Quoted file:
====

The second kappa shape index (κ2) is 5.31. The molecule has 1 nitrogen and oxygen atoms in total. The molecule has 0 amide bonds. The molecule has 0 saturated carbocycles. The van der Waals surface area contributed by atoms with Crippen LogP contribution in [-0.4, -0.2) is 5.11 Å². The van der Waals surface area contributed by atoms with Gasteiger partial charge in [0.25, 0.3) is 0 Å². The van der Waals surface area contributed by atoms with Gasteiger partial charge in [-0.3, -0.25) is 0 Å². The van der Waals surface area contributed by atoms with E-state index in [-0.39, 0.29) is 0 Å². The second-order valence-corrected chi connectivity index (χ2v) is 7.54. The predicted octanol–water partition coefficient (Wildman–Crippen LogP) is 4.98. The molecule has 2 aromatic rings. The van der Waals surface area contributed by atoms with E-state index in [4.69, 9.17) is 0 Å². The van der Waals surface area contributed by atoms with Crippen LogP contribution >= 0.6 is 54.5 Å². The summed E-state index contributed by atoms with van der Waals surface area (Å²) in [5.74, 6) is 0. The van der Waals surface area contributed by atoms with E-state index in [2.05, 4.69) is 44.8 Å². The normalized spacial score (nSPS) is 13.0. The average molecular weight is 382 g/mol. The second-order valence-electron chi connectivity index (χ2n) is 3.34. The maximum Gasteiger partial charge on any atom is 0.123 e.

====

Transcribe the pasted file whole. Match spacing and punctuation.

The second kappa shape index (κ2) is 5.31. The molecule has 1 nitrogen and oxygen atoms in total. The molecule has 0 amide bonds. The molecule has 0 saturated carbocycles. The van der Waals surface area contributed by atoms with Crippen LogP contribution in [-0.4, -0.2) is 5.11 Å². The van der Waals surface area contributed by atoms with Gasteiger partial charge in [0.25, 0.3) is 0 Å². The van der Waals surface area contributed by atoms with Gasteiger partial charge in [-0.3, -0.25) is 0 Å². The van der Waals surface area contributed by atoms with E-state index in [-0.39, 0.29) is 0 Å². The second-order valence-corrected chi connectivity index (χ2v) is 7.54. The predicted octanol–water partition coefficient (Wildman–Crippen LogP) is 4.98. The molecule has 2 aromatic rings. The van der Waals surface area contributed by atoms with E-state index in [4.69, 9.17) is 0 Å². The van der Waals surface area contributed by atoms with Crippen LogP contribution >= 0.6 is 54.5 Å². The summed E-state index contributed by atoms with van der Waals surface area (Å²) in [5.74, 6) is 0. The van der Waals surface area contributed by atoms with E-state index in [2.05, 4.69) is 44.8 Å². The normalized spacial score (nSPS) is 13.0. The average molecular weight is 382 g/mol. The second-order valence-electron chi connectivity index (χ2n) is 3.34. The maximum Gasteiger partial charge on any atom is 0.123 e.